Timothy Brennan was a distinguished student of Edward Said. Since he started his graduate school studies in English and Comparative Literature at Columbia University in the early 1980s, he became fascinated by his mentor, and maintained close contact with his life and thought until the end.
In academic circles, Brennan came to be recognized as the authentic voice of Edward Said, as his various writings on Said demonstrate. His book “Places of Mind: A Life of Edward Said,” published in March by Farrar in New York, is a phenomenal biography that uncovers the intellectual and political workings of the renowned scholar.
Brennan has succeeded in producing a profound analysis of Said’s literary and political career, being himself a prominent critic and intellectual familiar with the conflicting feelings generated by exile in the great man, who embraced the Palestinian Arab within the American context. Brennan spent over ten years researching Said’s files at Columbia and interviewing many people who knew Said.
Brennan’s biography examines Edward’s Said’s approach to Western literature (English and American in particular), which represented the literature of colonial hegemony under which Said lived during his early years. Brennan raises the question: How can a great intellectual living in exile like Said be so fascinated by the literary and cultural heritage of the hostile West, which considered such heritage a divine and superior component to be bestowed on the inferior Orient?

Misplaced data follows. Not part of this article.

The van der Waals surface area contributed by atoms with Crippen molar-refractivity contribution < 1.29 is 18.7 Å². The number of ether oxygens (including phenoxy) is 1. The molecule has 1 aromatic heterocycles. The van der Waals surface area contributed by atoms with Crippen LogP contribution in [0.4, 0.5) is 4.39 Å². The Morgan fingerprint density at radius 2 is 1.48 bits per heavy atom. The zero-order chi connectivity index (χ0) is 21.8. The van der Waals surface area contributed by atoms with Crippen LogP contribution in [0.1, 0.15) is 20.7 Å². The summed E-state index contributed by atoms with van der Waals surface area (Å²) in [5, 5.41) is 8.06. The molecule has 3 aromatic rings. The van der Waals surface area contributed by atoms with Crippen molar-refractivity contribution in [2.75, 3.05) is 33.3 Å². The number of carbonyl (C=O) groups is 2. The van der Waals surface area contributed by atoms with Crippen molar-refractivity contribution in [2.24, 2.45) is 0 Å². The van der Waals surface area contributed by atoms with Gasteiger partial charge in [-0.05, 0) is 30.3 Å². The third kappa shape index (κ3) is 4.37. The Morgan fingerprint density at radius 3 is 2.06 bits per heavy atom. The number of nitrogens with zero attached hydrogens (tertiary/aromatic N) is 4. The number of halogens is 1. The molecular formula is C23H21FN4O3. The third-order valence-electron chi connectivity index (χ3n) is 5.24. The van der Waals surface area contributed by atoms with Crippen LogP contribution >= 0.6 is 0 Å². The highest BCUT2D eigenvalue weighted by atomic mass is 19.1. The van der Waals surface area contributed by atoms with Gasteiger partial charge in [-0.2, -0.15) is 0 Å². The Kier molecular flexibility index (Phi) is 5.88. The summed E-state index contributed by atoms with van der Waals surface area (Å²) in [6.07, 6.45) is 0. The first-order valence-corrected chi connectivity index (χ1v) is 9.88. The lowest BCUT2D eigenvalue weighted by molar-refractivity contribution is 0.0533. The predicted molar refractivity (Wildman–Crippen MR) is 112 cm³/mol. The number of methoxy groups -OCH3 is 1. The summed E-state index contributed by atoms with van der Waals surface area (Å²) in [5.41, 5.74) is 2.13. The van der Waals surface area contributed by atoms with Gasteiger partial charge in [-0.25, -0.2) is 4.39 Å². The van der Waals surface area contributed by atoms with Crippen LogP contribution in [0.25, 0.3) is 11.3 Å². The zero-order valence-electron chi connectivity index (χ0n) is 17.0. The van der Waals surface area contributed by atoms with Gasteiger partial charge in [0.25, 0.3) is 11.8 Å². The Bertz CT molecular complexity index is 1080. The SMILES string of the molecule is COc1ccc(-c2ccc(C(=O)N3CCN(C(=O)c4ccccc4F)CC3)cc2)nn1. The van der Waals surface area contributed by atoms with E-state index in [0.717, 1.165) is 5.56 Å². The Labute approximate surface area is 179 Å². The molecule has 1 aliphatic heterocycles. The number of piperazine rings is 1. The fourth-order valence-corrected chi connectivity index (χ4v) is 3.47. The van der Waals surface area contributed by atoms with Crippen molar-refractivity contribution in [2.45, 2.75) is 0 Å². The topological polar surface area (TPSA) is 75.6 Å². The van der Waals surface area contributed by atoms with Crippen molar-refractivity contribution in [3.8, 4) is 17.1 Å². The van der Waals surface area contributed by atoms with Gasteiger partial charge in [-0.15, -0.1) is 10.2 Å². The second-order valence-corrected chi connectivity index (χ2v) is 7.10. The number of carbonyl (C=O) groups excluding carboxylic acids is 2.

Said found no contradiction between embracing the creative element of the hegemonic culture of the oppressor, while maintaining his own culture.
The Western elite somehow thought that Said, who was educated in the Western tradition and mastered its language, would be fully qualified to “join the club” and become one with it once he suppressed the Arabic component in him. But Said found no contradiction between embracing the creative element of the hegemonic culture of the oppressor, while maintaining his own culture. He even introduced the musical term “contrapuntal” to settle the situation.